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Interesting alternatives to conventional cinemas across the globe


With most movies available online now, setting up your own makeshift cinema is as easy as connecting to the internet and selecting a movie to stream. While most people would do this in a home theatre style in order to enjoy movies comfortably while staying safe at home during social distancing, it can also be tweaked to include a larger number of people, specifically serving as a theatre to more than just one home.

We’re talking outdoor cinemas. Since most cinemas across the globe are still closed or moviegoers are still wary of being cooped up in an enclosed hall for hours with possible COVID-19 carriers, alternative ways of watching a movie in open-air settings have been cropping up around the world.

If you have a car, a boat or a vast blank wall, any of the following could be your next cinematic experience.

Drive-in cinema


Lower chance of virus spreading via contact when moviegoers are
safely cocooned in their own cars. (Photo source: Reuters | Athit Perawongmetha)

This concept has been well-known in the West side of the world for decades now but it’s only gaining popularity over on our side of the world in recent times. Driven by the need to fill up the void left by temporarily shuttered cinemas, drive-in cinemas are not only making a comeback in the US but are also debuting in Southeast Asian countries like Thailand (Bangkok, pictured above) and Malaysia (currently only Perak, with a few more to come in the Klang Valley area soon). Singapore, Lithuania and Dubai are among other nations that also feature car-friendly cinemas. How this works is moviegoers simply drive their cars into allocated parking spots, roll down their car windows (to prevent carbon monoxide build-up as the engine still needs to run for the audio to be transmitted through the car radio) and enjoy the movie projected onto a big screen. 

Floating cinema


Sit in a boat or a deck chair to enjoy your movie.
(Photo source: Getty Images | The National)

The latest to implement this style of outdoor movie experience is France, specifically on the river Seine in Paris. It is part of this year’s Paris Plages, an annual event that turns the city’s waterfront into temporary artificial beaches for Parisians and visitors alike to enjoy on hot summer days. Cinephiles can either watch the movie from their boats or from safely distanced chairs on the decks. Of course, floating cinema is not unique to the French city as other nations have done it before, though not during social distancing time. For example, Australia has previously conducted on-water screenings of Hollywood movies aboard a boat on Sydney Harbour during the summer times, while according to Pandotrip, a floating water theatre designed by German architect Ole Scheeren once floated beside the island of Kudu Noi, not far from Phuket.

Roaming cinema


With the roaming cinema, movie-lovers get to watch movies from
the comfort of their windows or balconies. (Photo source: New York Post)

Instead of going to the movies, the movies come to you! This unique cinema is an uplifting initiative taken by the city council of Madrid, Spain, and Amazon Prime Video to entertain Spaniards who are stuck at home during quarantine. Called the Cine de Balcon project (Balcony Cinema project), it is termed so since anyone can watch the playing movies from their balconies or windows. How it works is a huge screen is mounted on a truck, which will be parked outside of apartment blocks, and residents can then enjoy the movies or series playing on the screen. A roaming cinema or mobile cinema is definitely a refreshing concept as it eliminates physical contacts among audience members and provides a safe alternative for movie-starved cinephiles.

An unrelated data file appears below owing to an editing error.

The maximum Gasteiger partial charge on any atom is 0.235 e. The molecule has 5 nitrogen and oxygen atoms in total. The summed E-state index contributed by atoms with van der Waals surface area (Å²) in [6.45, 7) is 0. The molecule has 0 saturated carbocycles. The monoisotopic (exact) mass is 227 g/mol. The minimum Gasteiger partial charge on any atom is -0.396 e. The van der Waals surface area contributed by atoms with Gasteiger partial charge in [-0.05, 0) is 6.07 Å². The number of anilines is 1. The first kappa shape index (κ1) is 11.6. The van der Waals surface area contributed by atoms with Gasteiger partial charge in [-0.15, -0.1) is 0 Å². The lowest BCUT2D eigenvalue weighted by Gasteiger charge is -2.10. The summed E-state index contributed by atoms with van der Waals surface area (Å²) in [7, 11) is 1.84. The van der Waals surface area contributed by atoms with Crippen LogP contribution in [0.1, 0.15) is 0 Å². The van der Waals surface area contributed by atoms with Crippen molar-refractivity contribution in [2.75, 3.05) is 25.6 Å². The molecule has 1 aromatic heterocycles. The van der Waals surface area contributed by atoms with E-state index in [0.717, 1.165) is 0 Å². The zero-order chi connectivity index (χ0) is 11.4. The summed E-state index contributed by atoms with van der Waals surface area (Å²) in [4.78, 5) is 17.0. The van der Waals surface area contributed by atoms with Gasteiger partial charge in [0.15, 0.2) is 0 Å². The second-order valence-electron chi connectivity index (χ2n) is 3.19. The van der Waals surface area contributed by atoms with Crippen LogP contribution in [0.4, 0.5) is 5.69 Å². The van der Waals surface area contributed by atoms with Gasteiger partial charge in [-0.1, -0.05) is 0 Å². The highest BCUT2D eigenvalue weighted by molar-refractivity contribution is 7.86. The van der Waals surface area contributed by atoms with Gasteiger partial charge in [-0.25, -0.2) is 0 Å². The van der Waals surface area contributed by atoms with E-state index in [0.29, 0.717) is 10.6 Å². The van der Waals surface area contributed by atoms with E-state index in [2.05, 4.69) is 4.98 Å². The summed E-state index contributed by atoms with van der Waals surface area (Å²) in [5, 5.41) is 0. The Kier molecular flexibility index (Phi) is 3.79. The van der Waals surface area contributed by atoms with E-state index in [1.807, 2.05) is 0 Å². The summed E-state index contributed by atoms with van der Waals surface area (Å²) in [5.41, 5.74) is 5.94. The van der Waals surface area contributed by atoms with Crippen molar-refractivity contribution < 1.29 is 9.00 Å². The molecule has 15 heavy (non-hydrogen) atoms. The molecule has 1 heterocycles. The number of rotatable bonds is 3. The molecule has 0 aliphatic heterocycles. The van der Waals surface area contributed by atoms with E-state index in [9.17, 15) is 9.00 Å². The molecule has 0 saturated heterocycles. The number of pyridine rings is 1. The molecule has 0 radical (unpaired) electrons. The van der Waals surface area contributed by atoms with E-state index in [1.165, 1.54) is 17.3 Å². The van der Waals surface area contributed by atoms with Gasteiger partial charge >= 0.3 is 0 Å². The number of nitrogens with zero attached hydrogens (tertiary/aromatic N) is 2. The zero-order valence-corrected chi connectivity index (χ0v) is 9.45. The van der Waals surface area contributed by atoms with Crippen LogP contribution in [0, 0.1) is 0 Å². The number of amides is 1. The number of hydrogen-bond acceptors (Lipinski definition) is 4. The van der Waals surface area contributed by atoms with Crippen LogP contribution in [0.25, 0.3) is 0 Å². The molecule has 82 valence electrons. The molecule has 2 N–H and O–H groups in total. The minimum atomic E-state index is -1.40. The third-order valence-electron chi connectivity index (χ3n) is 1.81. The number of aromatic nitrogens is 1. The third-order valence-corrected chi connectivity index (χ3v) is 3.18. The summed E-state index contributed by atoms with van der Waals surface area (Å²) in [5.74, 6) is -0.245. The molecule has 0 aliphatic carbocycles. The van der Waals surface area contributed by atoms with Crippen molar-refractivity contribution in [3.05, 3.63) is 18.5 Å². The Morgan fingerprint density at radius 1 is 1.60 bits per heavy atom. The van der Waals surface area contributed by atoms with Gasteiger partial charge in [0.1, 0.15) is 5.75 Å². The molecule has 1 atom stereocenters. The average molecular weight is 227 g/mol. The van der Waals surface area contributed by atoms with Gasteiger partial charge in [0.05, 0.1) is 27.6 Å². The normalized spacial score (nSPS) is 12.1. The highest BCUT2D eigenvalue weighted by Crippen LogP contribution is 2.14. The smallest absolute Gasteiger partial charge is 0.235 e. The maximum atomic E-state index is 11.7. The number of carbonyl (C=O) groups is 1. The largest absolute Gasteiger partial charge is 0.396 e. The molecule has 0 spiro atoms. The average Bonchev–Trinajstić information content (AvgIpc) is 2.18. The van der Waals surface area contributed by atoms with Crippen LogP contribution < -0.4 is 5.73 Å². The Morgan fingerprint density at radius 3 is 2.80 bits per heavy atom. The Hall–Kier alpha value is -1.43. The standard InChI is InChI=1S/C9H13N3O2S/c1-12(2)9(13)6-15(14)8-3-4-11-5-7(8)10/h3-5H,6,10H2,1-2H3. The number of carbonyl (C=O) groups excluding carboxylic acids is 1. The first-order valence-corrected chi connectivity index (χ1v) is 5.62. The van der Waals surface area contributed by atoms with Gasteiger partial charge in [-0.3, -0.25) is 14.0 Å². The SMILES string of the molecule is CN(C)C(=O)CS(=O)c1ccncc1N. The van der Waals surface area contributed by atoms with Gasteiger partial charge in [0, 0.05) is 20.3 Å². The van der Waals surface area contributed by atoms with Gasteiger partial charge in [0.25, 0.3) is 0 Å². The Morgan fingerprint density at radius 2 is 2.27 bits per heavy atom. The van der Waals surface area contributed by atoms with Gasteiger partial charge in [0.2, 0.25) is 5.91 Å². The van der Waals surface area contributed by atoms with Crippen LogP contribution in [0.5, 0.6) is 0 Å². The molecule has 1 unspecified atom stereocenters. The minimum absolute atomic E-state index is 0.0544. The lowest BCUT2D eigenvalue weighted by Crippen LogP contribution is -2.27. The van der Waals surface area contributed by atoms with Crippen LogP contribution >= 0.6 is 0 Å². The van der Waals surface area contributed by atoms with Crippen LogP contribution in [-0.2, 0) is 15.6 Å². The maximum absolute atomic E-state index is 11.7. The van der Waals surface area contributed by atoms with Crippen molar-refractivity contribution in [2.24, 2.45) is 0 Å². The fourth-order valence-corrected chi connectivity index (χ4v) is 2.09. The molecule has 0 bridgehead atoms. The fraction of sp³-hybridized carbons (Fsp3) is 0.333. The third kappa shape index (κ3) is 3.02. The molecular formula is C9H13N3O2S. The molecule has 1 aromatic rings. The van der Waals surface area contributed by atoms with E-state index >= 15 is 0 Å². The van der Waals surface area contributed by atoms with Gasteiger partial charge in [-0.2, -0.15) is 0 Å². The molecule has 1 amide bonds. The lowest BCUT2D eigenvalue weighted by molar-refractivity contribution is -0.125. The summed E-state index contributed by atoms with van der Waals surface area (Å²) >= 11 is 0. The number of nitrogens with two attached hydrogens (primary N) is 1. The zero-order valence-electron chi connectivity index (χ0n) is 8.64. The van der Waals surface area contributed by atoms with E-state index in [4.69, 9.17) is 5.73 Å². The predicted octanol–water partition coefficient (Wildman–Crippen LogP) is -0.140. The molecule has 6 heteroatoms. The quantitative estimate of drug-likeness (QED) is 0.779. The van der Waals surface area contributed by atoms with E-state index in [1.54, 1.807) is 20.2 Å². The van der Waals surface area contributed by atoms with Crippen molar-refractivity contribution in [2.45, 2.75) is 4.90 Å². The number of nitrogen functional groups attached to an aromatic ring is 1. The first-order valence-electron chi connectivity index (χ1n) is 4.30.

Living cinema


Blank walls make for a great art canvas, or movie screen.
(Photo source: Clare Keogh’s Twitter)

Quite similar to the above, residents get to enjoy movies on the big screen without leaving the comfort of their home. What’s different is instead of mounted on a roaming vehicle, this “screen” remains stationary – because it’s the side of a building. Movies are projected onto blank walls or sides of buildings for everyone within its vicinity to enjoy. Similar to drive-in cinemas, the audio is transmitted via the radio. The Azotea Coyote (also dubbed the ‘living cinema’) in Mexico City, according to Celluloid Junkie, asks its social media followers to nominate a rooftop or any large wall and they will then select their next location to project their films on. Meanwhile in places like Italy, Philippines, Brazil, Vietnam, England, France, Switzerland and Bulgaria, residents have taken it upon themselves to project movies onto buildings so that they can enjoy them with their neighbours.

The Luna Cinema


Don’t worry, screenings during the pandemic will be more “socially spacious”.
(Photo source: The Luna Cinema)

This UK-based open-air cinema deserves its own spot here thanks to its unique choice of screening locations. It doesn’t stay put at just one place, it moves from one location to another with every movie. What makes that even more notable is the fact that these are often historical spots or heritage sites. Lulworth Castle, Guildford Cathedral and Blenheim Palace; to name a few. Screening up to three movies per day, often in the evening, the cinema sometimes stays put at one location for several consecutive days before moving on to the next one. This definitely makes for an interesting alternative as not many can boast that they’ve enjoyed a movie as the sun sets and stars rise over them at Tonbridge Castle (pictured).

(Photo source: Window Flicks, Inavate, The Luna Cinema, Ed Jones | AFP, Getty Images | The National)
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